On December 26, 2019 a round table discussion was held on the topic “Economic Issues of Modern Russia”. The event was organized by the School of Economics of the Institute of Economics, Management and Law.
The Table was attended by senior students of the School, who examined the issues of the Russian pension system. Various aspects of the pension reform were comprehensively analyzed.
In the welcoming speech, Dr. Osipovskaya, the moderator of the Table, Associate Professor of the Department of Finances and Credit, pointed out timeliness of the topic, posing the question: “Will we have a pension?”
Pension reform in Russia has been inevitable due to the current demographic situation in the country. Any attempts to postpone a solution to this problem could lead to the collapse of the Russian pension system. The main goal of the pension reform is to reduce the deficit of the Pension Fund of Russia and increase pension payments.
Thus, the main innovations are:
• Raising the retirement age
• Taking additional measures to protect retirees
• Increasing pensions annually. By 2024, the average pension will be R20,000.
• Indexing insurance pensions for inflation as of February 1, 2025
• The moratorium on the deduction of pension contributions has been extended until 2021.
• Introducing the concept of individual pension capital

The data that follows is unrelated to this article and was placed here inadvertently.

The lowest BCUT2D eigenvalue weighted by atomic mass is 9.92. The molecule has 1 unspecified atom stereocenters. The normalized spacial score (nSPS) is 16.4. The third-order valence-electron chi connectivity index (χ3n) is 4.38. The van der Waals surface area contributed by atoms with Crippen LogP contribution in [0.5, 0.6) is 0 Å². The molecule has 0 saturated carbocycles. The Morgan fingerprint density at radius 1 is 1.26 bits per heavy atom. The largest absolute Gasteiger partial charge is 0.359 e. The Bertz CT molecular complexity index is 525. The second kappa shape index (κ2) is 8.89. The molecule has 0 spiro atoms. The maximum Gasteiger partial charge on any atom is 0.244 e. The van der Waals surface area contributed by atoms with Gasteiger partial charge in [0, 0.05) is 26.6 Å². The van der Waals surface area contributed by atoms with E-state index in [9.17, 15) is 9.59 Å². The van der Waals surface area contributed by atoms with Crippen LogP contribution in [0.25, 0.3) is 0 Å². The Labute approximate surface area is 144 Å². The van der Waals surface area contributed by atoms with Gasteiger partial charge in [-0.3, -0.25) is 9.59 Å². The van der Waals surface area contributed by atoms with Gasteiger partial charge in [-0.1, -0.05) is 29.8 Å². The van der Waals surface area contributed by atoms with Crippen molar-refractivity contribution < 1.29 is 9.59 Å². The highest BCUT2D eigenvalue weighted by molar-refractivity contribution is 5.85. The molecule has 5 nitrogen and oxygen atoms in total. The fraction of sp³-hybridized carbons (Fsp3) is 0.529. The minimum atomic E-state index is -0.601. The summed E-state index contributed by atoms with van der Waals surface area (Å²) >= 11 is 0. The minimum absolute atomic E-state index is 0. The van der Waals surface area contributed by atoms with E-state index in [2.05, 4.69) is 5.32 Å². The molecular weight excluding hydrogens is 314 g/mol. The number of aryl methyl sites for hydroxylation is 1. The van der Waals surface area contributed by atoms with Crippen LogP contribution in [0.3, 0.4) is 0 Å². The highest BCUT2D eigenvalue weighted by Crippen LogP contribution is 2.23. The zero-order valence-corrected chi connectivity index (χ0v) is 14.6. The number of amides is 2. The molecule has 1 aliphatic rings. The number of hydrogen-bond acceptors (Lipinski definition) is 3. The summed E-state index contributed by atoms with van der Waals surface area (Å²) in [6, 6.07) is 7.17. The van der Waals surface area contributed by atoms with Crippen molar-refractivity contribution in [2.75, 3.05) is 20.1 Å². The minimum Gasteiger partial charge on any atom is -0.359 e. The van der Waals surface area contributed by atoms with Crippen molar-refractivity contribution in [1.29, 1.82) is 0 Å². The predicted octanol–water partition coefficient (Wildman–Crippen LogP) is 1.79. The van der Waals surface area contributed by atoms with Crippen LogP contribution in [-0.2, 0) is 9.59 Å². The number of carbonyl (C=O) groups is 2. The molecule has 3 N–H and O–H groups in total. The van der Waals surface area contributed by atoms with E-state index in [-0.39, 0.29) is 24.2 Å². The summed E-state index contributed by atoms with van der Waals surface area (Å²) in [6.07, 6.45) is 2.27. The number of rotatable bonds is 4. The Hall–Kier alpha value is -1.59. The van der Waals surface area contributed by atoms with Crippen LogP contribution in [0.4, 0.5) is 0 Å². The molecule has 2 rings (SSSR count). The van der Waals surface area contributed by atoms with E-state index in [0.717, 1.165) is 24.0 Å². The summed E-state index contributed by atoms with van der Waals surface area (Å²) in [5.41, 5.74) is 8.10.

Dr. Makarova, Senior Lecturer of the Department of Finance and Credit, spoke about the positive and the negative aspects of the pension reform, paying particular attention to the problem of the increased retirement age. According to statistics, about 43% of men will not live to be 65 and in 2018 the average life expectancy in Russia was 66.4 years for men and 77.2 years for women.
No less important is the question of the option of cashing out the pension before the retirement age.
Only R 5.53 trillion are now on the NPF’s balance. Almost 37 million citizens use the services of these funds. Given that the estimated lifelong payment term is 240 months, it averages to about 300 rubles a month. Thus, freezing the funded part of the pension will negatively affect the income of future pensioners.
The list of presentations included:
1. Ms. Karina Koroleva (“The modern pension system of Russia”)
2. Ms. Alina Ovsyannikova (“Pension system in foreign countries: China, Germany and Singapore”).
3. Mr. Ilya Kiselev (“Pension insurance in foreign countries”).
The best presentations will be published in the collected works "Youth of Science".